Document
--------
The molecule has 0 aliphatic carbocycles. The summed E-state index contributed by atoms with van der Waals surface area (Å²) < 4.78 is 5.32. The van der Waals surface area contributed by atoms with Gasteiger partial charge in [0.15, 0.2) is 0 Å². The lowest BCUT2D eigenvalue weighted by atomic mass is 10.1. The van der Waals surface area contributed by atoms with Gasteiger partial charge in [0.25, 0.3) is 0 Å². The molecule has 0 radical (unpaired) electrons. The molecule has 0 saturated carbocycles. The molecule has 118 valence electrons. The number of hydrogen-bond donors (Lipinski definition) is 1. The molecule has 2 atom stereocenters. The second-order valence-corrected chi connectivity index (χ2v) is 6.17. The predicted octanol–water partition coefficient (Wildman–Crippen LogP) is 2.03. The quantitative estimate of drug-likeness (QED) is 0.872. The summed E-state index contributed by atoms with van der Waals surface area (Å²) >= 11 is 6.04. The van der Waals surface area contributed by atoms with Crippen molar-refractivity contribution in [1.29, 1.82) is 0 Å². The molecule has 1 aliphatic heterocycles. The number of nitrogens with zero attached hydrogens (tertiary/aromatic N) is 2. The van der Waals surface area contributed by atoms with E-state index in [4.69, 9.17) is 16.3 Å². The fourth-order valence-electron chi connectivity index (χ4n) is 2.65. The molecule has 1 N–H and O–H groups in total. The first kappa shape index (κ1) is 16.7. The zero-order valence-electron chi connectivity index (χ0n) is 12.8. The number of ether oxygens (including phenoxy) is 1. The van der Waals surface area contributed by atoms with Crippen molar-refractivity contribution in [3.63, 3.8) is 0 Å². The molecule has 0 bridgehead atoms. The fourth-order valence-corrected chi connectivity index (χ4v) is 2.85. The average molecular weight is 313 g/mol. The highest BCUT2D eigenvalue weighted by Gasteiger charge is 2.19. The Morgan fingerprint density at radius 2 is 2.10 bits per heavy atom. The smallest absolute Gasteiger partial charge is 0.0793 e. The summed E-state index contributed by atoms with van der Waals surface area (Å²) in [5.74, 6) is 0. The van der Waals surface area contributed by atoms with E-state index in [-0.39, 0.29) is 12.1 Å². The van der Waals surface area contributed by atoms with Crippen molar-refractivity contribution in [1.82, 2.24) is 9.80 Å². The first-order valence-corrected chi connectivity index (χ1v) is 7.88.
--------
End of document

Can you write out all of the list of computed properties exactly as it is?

The molecule has 0 aliphatic carbocycles. The summed E-state index contributed by atoms with van der Waals surface area (Å²) < 4.78 is 5.32. The van der Waals surface area contributed by atoms with Gasteiger partial charge in [0.15, 0.2) is 0 Å². The lowest BCUT2D eigenvalue weighted by atomic mass is 10.1. The van der Waals surface area contributed by atoms with Gasteiger partial charge in [0.25, 0.3) is 0 Å². The molecule has 0 radical (unpaired) electrons. The molecule has 0 saturated carbocycles. The molecule has 118 valence electrons. The number of hydrogen-bond donors (Lipinski definition) is 1. The molecule has 2 atom stereocenters. The second-order valence-corrected chi connectivity index (χ2v) is 6.17. The predicted octanol–water partition coefficient (Wildman–Crippen LogP) is 2.03. The quantitative estimate of drug-likeness (QED) is 0.872. The summed E-state index contributed by atoms with van der Waals surface area (Å²) >= 11 is 6.04. The van der Waals surface area contributed by atoms with Crippen molar-refractivity contribution in [1.29, 1.82) is 0 Å². The molecule has 1 aliphatic heterocycles. The number of nitrogens with zero attached hydrogens (tertiary/aromatic N) is 2. The van der Waals surface area contributed by atoms with E-state index in [4.69, 9.17) is 16.3 Å². The fourth-order valence-electron chi connectivity index (χ4n) is 2.65. The molecule has 1 N–H and O–H groups in total. The first kappa shape index (κ1) is 16.7. The zero-order valence-electron chi connectivity index (χ0n) is 12.8. The number of ether oxygens (including phenoxy) is 1. The van der Waals surface area contributed by atoms with Crippen molar-refractivity contribution in [3.63, 3.8) is 0 Å². The molecule has 0 bridgehead atoms. The fourth-order valence-corrected chi connectivity index (χ4v) is 2.85. The average molecular weight is 313 g/mol. The highest BCUT2D eigenvalue weighted by Gasteiger charge is 2.19. The Morgan fingerprint density at radius 2 is 2.10 bits per heavy atom. The smallest absolute Gasteiger partial charge is 0.0793 e. The summed E-state index contributed by atoms with van der Waals surface area (Å²) in [5.74, 6) is 0. The van der Waals surface area contributed by atoms with E-state index in [-0.39, 0.29) is 12.1 Å². The van der Waals surface area contributed by atoms with Crippen molar-refractivity contribution in [1.82, 2.24) is 9.80 Å². The first-order valence-corrected chi connectivity index (χ1v) is 7.88.